Of course, right then we got a telling lesson in the power of government, and the pointlessness of exercising power with only hindsight as a guide. Immediately, the skys were swept clear of ALL air traffic. I mean all of it. Suddenly, the vultures were up there alone with only a few B-52s for company. Let’s get that barn door closed before something else happens! And the government, in its finite wisdom, closed the barn doors with an echoing thump. Emphatically. As if Pandora would ever come back. Sigh.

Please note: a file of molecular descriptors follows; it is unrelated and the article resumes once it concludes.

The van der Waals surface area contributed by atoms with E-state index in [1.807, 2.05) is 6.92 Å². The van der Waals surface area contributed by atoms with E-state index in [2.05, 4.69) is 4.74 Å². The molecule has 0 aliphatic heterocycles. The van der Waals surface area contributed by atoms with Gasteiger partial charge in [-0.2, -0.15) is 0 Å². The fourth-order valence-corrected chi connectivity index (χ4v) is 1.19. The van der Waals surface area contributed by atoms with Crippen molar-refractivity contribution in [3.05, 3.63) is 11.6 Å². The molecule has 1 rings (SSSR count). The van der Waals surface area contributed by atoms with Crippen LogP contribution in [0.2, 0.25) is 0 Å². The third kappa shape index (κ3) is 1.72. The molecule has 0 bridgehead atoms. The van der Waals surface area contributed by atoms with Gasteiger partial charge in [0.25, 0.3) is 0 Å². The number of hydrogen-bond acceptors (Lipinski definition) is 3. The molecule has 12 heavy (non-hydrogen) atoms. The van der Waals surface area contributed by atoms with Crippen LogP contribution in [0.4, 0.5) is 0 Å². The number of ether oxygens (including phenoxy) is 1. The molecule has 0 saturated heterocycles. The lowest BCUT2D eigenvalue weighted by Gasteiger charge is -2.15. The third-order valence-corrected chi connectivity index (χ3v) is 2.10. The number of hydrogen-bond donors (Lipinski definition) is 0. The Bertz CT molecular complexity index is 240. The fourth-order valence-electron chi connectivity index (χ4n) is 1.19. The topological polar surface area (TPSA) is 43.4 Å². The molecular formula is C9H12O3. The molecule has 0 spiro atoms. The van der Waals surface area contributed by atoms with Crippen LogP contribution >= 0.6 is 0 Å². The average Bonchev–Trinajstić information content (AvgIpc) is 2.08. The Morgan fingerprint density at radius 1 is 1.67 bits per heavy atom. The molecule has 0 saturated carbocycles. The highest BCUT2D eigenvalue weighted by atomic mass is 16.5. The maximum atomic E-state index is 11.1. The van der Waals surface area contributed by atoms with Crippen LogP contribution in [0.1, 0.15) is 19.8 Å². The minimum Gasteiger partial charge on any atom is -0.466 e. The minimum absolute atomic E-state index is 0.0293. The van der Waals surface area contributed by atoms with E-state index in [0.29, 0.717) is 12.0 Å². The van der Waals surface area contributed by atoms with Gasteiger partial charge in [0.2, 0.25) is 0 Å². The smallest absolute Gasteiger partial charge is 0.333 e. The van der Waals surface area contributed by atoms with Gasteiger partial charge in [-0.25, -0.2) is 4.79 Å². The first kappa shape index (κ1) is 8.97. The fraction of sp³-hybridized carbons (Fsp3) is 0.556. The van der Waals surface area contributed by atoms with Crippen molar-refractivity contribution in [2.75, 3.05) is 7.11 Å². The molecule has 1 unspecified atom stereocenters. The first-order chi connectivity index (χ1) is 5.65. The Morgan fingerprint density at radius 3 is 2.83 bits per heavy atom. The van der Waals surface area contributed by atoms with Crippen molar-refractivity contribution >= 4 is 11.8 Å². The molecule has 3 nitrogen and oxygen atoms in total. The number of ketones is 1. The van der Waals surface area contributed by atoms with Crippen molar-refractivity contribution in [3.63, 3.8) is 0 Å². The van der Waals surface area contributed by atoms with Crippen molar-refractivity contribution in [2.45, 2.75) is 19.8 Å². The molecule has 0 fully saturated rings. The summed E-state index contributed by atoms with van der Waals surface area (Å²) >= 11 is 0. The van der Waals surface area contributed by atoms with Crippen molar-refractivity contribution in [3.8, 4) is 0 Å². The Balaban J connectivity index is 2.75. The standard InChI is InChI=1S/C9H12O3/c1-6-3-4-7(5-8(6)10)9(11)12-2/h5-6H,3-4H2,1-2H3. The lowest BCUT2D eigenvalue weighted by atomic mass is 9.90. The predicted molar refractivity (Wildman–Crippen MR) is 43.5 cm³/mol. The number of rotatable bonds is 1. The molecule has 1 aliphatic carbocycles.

The last couple of years have seen a gigantic shift in the mission of the FBI, the local police, and security both internal and external in all of our institutions. We have accepted the necessity of having minimum wage trolls pawing through our dirty laundry and groping our daughters at airports. Gee, we must look like ragheads. The government says that they need to be able to peer into our clandestine use of library cards in order to protect us from Osama. Huh? Oh, well, you now... security. Well, OK. You want me to come where? Camp Zero? That’s right next to the Holocaust Museum, isn’t it? And while they’re at it, they need to do an end run around the Bill of Rights. Huh? They say that the “war against terror” makes it necessary for them to suspend habias corpus, or at least have that power if they decide to use it... but heck, it’s for security. Uh... Hey, if you weren’t some sort of asshat pinko raghead liberal suckwad you’d proudly give up the keys to the gates of the kingdom and help the government with these clumsy gas valves on the showers at the relocation camps! What? We’re the government.. we’re here to protect you! Yeah, after the fact. OK... you looked at my library card. Has that power caught Osama? No. Have you caught Saddam? No? But gee, you mean he wasn’t hiding in my dirty laundry out at Orlando International Airport? Go figure.